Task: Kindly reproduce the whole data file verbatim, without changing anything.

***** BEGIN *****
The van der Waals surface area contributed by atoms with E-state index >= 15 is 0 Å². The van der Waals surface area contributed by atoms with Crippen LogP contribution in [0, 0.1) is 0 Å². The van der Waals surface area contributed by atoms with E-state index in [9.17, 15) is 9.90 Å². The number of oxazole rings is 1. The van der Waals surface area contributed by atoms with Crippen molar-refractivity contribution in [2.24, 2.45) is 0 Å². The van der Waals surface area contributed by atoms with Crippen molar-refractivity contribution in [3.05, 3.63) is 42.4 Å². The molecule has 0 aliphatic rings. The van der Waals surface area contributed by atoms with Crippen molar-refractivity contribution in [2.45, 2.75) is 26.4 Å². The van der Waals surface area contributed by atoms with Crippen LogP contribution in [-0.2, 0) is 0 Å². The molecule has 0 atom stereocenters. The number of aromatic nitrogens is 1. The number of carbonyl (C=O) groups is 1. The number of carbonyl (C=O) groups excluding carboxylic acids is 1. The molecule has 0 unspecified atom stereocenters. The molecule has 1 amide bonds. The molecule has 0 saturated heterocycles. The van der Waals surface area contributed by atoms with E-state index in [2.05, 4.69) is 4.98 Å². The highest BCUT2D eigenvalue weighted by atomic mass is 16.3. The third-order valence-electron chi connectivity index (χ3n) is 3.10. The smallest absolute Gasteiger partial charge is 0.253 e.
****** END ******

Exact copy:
The van der Waals surface area contributed by atoms with E-state index >= 15 is 0 Å². The van der Waals surface area contributed by atoms with Crippen LogP contribution in [0, 0.1) is 0 Å². The van der Waals surface area contributed by atoms with E-state index in [9.17, 15) is 9.90 Å². The number of oxazole rings is 1. The van der Waals surface area contributed by atoms with Crippen molar-refractivity contribution in [2.24, 2.45) is 0 Å². The van der Waals surface area contributed by atoms with Crippen molar-refractivity contribution in [3.05, 3.63) is 42.4 Å². The molecule has 0 aliphatic rings. The van der Waals surface area contributed by atoms with Crippen molar-refractivity contribution in [2.45, 2.75) is 26.4 Å². The van der Waals surface area contributed by atoms with Crippen LogP contribution in [-0.2, 0) is 0 Å². The molecule has 0 atom stereocenters. The number of aromatic nitrogens is 1. The number of carbonyl (C=O) groups is 1. The number of carbonyl (C=O) groups excluding carboxylic acids is 1. The molecule has 0 unspecified atom stereocenters. The molecule has 1 amide bonds. The molecule has 0 saturated heterocycles. The van der Waals surface area contributed by atoms with E-state index in [2.05, 4.69) is 4.98 Å². The highest BCUT2D eigenvalue weighted by atomic mass is 16.3. The third-order valence-electron chi connectivity index (χ3n) is 3.10. The smallest absolute Gasteiger partial charge is 0.253 e.